Elderly volunteers, with an average age of 68, were recruited to the study and assigned either an 18-month weekly course of learning dance routines, or endurance and flexibility training.
Both groups showed an increase in the hippocampus region of the brain – this is important because this area can be prone to age-related decline and is affected by diseases like Alzheimer’s.
It also plays a key role in memory and learning, as well as keeping one’s balance.
To assess which exercise would most optimise cognitive function, the exercise routines given to the volunteers differed.
The traditional fitness training program conducted mainly repetitive exercises, such as cycling or Nordic walking, but the dance group were challenged with something new each week.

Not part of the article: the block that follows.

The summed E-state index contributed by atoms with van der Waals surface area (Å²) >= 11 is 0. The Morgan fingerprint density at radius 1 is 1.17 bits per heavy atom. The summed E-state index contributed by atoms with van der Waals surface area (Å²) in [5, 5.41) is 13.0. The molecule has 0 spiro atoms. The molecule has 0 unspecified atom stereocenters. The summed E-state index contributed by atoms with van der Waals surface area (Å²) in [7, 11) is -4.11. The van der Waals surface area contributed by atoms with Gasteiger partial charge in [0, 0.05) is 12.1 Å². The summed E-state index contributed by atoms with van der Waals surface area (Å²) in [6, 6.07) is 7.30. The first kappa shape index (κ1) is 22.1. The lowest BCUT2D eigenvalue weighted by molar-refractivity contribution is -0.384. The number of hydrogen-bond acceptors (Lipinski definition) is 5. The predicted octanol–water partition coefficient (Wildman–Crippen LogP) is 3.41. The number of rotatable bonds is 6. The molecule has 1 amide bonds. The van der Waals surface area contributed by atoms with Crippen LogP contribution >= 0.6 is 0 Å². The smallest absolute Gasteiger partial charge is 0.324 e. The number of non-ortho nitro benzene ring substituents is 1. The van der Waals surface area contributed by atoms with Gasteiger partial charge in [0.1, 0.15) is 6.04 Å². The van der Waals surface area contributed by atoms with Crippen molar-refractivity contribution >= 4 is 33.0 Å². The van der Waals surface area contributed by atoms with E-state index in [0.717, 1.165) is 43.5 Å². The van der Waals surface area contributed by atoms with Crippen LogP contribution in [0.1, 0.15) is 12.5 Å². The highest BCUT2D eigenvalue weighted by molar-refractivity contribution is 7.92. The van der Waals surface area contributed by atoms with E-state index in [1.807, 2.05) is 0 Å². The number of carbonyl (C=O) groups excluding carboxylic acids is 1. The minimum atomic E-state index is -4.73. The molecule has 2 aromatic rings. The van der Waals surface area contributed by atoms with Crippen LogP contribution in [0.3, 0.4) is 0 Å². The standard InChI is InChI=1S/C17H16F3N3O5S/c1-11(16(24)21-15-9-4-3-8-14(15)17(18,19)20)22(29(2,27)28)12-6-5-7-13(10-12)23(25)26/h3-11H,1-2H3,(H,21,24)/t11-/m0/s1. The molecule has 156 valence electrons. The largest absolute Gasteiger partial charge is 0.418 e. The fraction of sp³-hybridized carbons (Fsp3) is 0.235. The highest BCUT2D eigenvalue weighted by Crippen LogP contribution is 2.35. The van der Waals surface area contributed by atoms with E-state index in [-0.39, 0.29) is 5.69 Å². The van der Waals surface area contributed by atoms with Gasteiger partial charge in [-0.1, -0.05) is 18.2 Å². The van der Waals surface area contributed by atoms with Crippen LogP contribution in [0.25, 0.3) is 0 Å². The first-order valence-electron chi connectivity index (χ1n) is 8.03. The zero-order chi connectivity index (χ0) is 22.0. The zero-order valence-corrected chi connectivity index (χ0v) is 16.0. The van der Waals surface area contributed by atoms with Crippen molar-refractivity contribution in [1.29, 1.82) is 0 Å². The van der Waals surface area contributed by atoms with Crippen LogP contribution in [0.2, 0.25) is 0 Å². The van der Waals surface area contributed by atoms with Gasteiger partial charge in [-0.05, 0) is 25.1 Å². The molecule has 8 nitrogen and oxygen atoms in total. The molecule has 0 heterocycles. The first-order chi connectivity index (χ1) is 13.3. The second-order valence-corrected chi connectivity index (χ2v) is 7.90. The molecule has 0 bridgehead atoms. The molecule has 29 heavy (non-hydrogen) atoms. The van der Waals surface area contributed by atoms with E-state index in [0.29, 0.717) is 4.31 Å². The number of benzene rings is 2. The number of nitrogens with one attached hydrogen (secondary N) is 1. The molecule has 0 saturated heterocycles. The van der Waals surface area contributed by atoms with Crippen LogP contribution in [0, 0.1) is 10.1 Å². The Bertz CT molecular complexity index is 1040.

These extra challenges are thought to account for the noticeable difference in balance displayed by those participants in the dancing group.
In her concluding remarks, Dr Kathrin Rehfeld, lead author of the study, said: “I think dancing is a powerful tool to set new challenges for body and mind, especially in older age.”